One of the most important market structure issues on the Commission's agenda is continuing to ensure that access to markets is as fair and as efficient as possible. If best execution is to be achieved in an environment characterized by multiple competing markets, broker-dealers must be able to identify the location of the best available prices and obtain access to those prices routinely and efficiently. In contrast, a market center that is inaccessible does little to promote efficiency and fairness in the marketplace. We are evaluating means to update the National Market System so that investors can benefit from the rich diversity of trading systems and trading venues available, while enjoying the benefits of a truly National Market System where the best prices are available to all.

The Commission's approval of the NASD's ADF pilot program has brought the issue of fair access to the forefront. Rather than mandating access through "hard" linkages directly between markets, in the way that competing markets access each other in exchange-listed securities through ITS, competing ADF market centers obtain access to each other directly through privately negotiated access agreements. The ADF rules also contemplate market centers accessing each other indirectly through subscribers. Commission staff is evaluating whether such a rules-based linkage strikes the appropriate balance between the competing goals of fostering efficiency by establishing a centralized National Market System and at the same time enhancing competition among market centers. If this approach proves effective, the Commission could explore the possibility of applying it market-wide.

B. Access Fees

Inextricably linked with the issue of fair access is the issue of fees charged to reach the displayed quotations of market centers. As you know, through adoption of the Order Handling Rules and Regulation ATS, the Commission permitted ECNs to charge access fees to non-subscribers that access the displayed quotes of ECNs. In contrast, because of their ability to profit through proprietary trading, market makers have traditionally been prohibited from imposing additional access fees. Therefore, depending on who has posted a particular quotation, a displayed price may represent the actual price that a customer will pay or it may represent only a base price to which an undisclosed access fee will later be added.

Many industry observers have questioned whether this disparity is still warranted for a variety of reasons. For instance, some argue that decimalization has compressed the NBBO and, in the process, converted many market makers from proprietary traders into agency traders. Thus, market makers should not be treated differently from ECNs, because the agency trading model resembles the ECN order-matching model in many ways.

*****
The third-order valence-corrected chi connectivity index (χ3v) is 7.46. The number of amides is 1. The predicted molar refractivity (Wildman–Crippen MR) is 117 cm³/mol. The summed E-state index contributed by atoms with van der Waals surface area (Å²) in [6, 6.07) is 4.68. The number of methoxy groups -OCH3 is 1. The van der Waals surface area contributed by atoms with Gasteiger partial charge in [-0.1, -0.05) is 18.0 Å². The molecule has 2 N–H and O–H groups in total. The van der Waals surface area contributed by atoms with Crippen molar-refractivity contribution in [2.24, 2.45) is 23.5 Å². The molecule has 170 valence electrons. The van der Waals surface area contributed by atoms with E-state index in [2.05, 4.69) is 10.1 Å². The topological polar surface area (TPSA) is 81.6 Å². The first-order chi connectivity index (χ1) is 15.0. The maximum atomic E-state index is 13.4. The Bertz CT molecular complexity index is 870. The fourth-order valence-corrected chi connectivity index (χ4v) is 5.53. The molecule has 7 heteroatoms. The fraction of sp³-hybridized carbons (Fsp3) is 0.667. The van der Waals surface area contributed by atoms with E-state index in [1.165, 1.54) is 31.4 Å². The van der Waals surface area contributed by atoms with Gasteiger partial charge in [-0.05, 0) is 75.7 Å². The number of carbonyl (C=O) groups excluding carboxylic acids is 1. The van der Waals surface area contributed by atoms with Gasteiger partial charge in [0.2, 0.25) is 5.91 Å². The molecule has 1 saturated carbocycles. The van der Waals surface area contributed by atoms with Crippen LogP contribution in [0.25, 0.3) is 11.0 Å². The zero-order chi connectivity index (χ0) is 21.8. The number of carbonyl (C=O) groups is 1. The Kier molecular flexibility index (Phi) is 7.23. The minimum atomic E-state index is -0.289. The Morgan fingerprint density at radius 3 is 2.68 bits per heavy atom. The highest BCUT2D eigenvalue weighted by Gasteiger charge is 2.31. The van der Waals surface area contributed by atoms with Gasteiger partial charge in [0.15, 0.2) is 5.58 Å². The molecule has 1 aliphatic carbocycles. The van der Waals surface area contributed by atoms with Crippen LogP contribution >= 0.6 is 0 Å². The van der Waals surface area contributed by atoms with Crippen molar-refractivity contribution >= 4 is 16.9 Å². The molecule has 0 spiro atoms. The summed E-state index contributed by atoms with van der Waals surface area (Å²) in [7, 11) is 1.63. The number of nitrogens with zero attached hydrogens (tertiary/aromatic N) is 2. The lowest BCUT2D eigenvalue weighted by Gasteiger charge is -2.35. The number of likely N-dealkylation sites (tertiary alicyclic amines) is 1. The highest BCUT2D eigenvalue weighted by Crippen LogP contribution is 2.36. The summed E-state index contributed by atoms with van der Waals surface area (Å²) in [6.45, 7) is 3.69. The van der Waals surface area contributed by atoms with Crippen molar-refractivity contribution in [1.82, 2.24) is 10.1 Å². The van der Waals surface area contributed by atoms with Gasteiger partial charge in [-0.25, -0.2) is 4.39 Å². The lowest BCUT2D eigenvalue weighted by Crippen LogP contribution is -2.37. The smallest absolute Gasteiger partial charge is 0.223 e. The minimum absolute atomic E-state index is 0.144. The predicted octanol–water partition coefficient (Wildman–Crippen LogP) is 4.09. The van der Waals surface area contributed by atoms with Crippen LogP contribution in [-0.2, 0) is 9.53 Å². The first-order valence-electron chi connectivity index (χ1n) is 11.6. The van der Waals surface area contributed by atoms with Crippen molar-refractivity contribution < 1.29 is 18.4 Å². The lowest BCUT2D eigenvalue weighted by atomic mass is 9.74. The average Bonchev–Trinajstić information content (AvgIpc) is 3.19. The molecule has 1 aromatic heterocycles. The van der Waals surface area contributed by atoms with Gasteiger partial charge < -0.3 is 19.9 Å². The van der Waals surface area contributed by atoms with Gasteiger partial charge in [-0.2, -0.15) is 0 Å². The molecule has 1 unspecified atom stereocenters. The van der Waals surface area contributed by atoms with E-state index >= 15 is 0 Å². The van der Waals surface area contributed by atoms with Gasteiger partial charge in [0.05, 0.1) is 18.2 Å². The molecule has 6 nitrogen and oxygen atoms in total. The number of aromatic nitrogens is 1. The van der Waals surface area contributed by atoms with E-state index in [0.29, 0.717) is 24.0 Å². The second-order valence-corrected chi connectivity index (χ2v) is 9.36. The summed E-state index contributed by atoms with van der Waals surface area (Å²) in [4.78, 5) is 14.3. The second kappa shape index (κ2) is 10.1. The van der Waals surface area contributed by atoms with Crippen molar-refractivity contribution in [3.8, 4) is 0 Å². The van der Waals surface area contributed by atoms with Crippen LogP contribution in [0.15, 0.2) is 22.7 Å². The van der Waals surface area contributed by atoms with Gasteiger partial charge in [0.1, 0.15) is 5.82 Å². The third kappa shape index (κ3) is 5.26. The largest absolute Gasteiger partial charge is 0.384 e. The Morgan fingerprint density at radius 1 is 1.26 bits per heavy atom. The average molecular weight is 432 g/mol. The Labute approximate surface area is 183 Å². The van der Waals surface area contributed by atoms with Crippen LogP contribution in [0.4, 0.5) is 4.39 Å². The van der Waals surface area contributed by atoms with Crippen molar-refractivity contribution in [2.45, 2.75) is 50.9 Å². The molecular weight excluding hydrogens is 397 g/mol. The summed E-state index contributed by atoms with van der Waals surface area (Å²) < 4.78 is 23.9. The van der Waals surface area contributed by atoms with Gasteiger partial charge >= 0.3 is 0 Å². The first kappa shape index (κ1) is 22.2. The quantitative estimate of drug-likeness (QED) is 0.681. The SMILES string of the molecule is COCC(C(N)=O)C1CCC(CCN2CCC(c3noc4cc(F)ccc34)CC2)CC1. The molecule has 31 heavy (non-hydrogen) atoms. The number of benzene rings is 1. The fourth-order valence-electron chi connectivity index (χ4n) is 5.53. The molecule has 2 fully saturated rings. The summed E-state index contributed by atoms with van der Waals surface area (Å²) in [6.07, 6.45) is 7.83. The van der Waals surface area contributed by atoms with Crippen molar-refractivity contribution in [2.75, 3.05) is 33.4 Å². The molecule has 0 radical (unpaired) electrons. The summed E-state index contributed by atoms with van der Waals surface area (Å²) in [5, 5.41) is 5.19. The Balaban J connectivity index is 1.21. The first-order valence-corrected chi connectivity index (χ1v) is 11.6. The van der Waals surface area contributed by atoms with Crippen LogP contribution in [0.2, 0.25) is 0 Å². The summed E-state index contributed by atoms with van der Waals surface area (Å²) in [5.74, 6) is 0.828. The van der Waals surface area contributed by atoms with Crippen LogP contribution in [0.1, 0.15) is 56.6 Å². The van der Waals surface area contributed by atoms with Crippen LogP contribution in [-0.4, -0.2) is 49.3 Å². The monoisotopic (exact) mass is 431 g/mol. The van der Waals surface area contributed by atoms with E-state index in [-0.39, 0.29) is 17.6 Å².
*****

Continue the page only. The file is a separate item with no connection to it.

Others have argued that, when the NBBO is set by an ECN and the ECN's quote does not reflect the access fee attached to it, the NBBO is artificially narrow. Market makers have expressed the concern that an artificially narrow NBBO hampers their ability to route an order to the market center that is, in fact, offering the best price.

It is also noteworthy that, because access fees have gradually shrunk to less than one cent per share in most markets, the imposition of the fees raises numerous concerns with respect to subpenny pricing. Many market participants have posited that the addition of subpenny access fees to displayed quotations would further encourage trading in subpennies, thus, exacerbating many of the problems that have recently been faced with respect to decimal pricing.

In short, many are concerned that pricing disparities caused by access fees may impede access between competing markets, raise trading costs, and create confusion about quoted prices. There are a number of potential solutions that the Commission may adopt, such as requiring that all fees be added to the displayed quotations of market centers, permitting fees of only a de minimis amount, or banning access fees outright. Be assured that whichever solution the Commission pursues, the ultimate goal will be to assure that access fees do not distort trading activity.

C. Price Protection

The third question concerning access that I posed earlier was: when should we require that displayed quotations of market centers be accessed in order to protect the competitiveness of their displayed quotations. Of course, I am referring to the issue of inter-market trade-throughs, which occur when orders are executed in one market at prices inferior to the prices displayed on another market. With respect to the trading of exchange-listed securities, the ITS rules apply, while no such inter-market price protection rules apply to the trading of Nasdaq-listed securities.

The ITS trade-through rule fosters interaction of orders between the exchange markets by providing one market a remedy if another trades at a price worse than the first market's displayed quote. Moreover, it provides traders some limited comfort that their displayed limit orders will not be disregarded by other markets and ensures that traders have an incentive to post increasingly competitive quotations in the National Market System.